One of the most powerful metaphors in the book is the schoolhouse as a paradise. As a slave, Washington carried the books of one of his young mistresses and, upon seeing the school, felt that "to get into a schoolhouse and study in this way would be about the same as getting into paradise" (3). Later, when he eventually makes it to Hampton, he says that he "felt that [he] had reached the promised land" (19). Education does, in fact, change Washington's life. While he never stops working hard, his education opens the doors to leadership.
Laying the Foundations
Washington was adamant that students should themselves dig the foundations and construct the buildings that would house them at Tuskegee. Although he may not have intended it as such, it is an apt metaphor, for in so doing students were laying the foundations for their own futures. By attending Tuskegee, they learned how to make themselves valuable in their communities, thereby assuring themselves a way to make a living. Washington believed strongly that his race should start at the bottom, learning the fundamentals of agriculture, for instance, before trying to succeed in politics.
Pressure of Success
Washington was particularly invested in Tuskegee’s success, as it was the first large educational institution built and controlled entirely by blacks. He felt people would be surprised if they succeeded, but that if they failed they would "injure the whole race" (55). He uses figurative language to emphasize the pressure he felt: "All this made a burden which pressed down on us, sometimes, it seemed, at the rate of a thousand pounds to the square inch" (55).
"Cast down your bucket where you are" (83).
As part of his famed Atlanta Exposition address, Washington tells the story of a ship lost at sea who, upon seeing a friendly vessel, cries for water. The friendly vessel responds that the ship should cast its bucket where it is. When the captain does so, he finds fresh, sparkling water from the mouth of the Amazon River. Likewise, Washington implores his listeners to "cast down [their] bucket[s] where [they] are" (83). For southern blacks, this metaphor directs them to stay in the south and to achieve success in agriculture, mechanics, commerce, domestic service, or some such field. For southern whites, this means to accept their black neighbors who have already proven their loyalty, rather than looking to foreigners to serve their needs. The phrase also implies that people of both races have the capacity to help themselves, using the resources they already possess.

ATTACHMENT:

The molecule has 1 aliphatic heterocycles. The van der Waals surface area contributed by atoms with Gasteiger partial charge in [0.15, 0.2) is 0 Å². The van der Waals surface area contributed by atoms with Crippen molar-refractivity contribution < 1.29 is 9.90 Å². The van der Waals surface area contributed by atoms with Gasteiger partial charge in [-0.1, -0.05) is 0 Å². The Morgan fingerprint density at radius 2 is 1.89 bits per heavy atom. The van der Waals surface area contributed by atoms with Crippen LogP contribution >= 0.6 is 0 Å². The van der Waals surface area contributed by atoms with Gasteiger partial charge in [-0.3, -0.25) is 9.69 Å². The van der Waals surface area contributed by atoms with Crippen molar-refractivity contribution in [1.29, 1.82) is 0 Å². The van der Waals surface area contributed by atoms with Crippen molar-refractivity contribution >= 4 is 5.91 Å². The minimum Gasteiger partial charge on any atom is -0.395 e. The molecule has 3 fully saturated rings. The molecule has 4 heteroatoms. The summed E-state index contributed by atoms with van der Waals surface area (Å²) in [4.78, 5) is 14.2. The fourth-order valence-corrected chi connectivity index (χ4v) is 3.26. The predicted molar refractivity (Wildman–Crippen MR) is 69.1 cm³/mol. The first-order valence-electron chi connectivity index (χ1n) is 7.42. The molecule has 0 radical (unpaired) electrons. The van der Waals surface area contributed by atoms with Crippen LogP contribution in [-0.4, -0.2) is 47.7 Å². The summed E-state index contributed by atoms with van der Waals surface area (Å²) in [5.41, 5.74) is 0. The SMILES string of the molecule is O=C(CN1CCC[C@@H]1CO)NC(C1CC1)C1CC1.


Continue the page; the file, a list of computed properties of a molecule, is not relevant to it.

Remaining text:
Making Bricks without Straw
Washington several times uses the metaphor of making bricks without straw, referring to something that must be done without the requisite resources. When he arrives at Tuskegee, he uses it to describe the task of trying to build a school without money for land, building, or supplies. Later, when describing Tuskegee's brickmaking endeavor, he writes that he "had always sympathized with the "Children of Israel," in their task of "making bricks without straw," but [theirs] was the task of making bricks with no money and no experience" (57). The phrase comes from Exodus 5 in the Bible, in which Pharaoh, angry at Moses's message from God to let his people go, punishes the Israelites by no longer providing them with the straw needed to meet their daily output of bricks. Washington's choice of metaphor draws a parallel between himself and the great leader of the Israelites, a parallel later made more concrete by a journalist who describes him as a "Negro Moses" (91).
Up From Slavery Questions and Answers
The Question and Answer section for Up From Slavery is a great
resource to ask questions, find answers, and discuss the novel.